47th Leeds West Indian Carnival

arthurfrance1

The 47th Leeds West Indian Carnival took place today (August 25) in Leeds, England, with a Carnival parade that traveled from Potternewton Park, through Harehills Avenue, Harehills Lane, Roundhay Road, Barrack Road and Chapeltown Road before returning to the park for a costume judging in the early evening. Oliver Wright and Abigail Jaiyeola  (BBC) write that the “Leeds Carnival provides Caribbean cure for homesick West Indians.” They also say that discussions continues as to whether Leeds or London’s Notting Hill is home to the oldest Caribbean carnival. Here are excerpts:

The streets of Leeds [were] awash with the sights, sounds and scents of the West Indies on Monday, but how did carnival spirit make the journey from the sun-drenched islands of the Caribbean to the cooler climes of Chapeltown?

When Arthur France [see above] arrived in West Yorkshire in 1957 he quickly found himself longing for his home in the Caribbean nation of St Kitts and Nevis. But, as the homesickness set in he resolved to cure his melancholia by bringing the carnival spirit of his birthplace to the grey streets of Leeds. “When we came here, we came from different parts of the Caribbean and, apart from the cold, we had nothing to hold on to,” Mr France said. “We needed something that would bring us together.”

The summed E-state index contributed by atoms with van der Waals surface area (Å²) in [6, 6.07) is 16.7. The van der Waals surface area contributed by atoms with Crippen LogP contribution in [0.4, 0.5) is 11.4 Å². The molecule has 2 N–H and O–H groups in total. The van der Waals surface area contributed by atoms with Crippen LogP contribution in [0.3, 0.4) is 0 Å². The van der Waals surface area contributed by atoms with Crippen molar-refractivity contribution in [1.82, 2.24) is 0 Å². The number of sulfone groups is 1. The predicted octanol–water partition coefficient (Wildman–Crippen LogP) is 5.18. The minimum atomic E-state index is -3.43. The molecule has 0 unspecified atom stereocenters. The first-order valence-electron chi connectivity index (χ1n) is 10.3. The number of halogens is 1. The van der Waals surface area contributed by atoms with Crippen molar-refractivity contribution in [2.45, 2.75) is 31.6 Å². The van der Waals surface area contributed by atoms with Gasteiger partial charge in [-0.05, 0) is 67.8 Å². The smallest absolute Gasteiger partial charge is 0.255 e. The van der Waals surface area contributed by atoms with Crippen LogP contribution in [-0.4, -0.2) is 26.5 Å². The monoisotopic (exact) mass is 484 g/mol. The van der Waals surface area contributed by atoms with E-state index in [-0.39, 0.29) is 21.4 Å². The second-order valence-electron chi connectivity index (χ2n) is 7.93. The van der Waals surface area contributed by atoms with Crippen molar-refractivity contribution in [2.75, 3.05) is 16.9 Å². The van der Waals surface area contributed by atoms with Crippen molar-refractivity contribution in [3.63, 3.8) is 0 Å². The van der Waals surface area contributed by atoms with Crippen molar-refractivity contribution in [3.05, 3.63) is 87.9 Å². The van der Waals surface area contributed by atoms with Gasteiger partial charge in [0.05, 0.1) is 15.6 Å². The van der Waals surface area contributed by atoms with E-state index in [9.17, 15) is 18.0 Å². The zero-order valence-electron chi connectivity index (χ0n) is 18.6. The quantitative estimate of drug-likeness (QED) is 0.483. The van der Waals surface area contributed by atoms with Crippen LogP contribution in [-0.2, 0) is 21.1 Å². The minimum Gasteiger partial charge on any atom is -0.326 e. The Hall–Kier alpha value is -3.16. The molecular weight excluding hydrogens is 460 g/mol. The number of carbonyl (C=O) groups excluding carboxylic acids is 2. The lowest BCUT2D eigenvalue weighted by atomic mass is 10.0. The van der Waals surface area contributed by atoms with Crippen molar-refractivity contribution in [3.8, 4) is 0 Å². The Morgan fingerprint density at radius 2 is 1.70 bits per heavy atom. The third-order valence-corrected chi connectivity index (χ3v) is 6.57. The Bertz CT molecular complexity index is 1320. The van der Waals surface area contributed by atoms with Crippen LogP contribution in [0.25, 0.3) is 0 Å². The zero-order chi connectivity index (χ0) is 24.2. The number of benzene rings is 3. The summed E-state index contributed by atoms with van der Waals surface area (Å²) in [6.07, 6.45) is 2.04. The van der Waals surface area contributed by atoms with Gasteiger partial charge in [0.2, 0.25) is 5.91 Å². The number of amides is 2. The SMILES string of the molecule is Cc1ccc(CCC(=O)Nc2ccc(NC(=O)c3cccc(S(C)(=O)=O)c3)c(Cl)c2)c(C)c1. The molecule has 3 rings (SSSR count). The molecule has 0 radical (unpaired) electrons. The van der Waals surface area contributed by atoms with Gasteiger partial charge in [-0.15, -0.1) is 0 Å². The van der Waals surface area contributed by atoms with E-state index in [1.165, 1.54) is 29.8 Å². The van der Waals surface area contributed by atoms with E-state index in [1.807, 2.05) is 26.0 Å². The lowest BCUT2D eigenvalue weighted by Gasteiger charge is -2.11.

In 1964 he gathered 27 friends together in his cramped bedsit and outlined his grand plan. “Most of the people thought I was crazy,” he said, “They said ‘A carnival in England? You’re mad’.” But, in 1967 that plan became a reality and the first Leeds West Indian Carnival took place.

Now, 47 years later, the event which is held annually on the streets of Chapeltown and Harehills attracts up to 150,000 and is estimated to bring in as much as £10m to the local economy.

Mr France, who remains at the helm of the organising committee, said ahead of the inaugural parade he bought and plucked a dozen chickens to help make costumes. He said: “You need feathers to make an Indian costume but they didn’t sell feathers in the shops in England. As you know West Indians like chicken and rice for Sunday dinner. So, we found people in the community who were buying chicken. We went to Otley and bought 12 chickens, then we plucked them and passed them on to people who buy chicken for Sunday dinner.” [. . .]

In the years that followed the carnival went from strength to strength. But some would say 1967 marked the pinnacle of its success. Rex Watley, who played in a steel band at the first carnival said: “I still think the first carnival was the very best one. We had a troupe of Indians and we had a big troupe called the Fallen Angels. I remember that really well.” [. . .]

For full article, see http://www.bbc.com/news/uk-england-leeds-28868288

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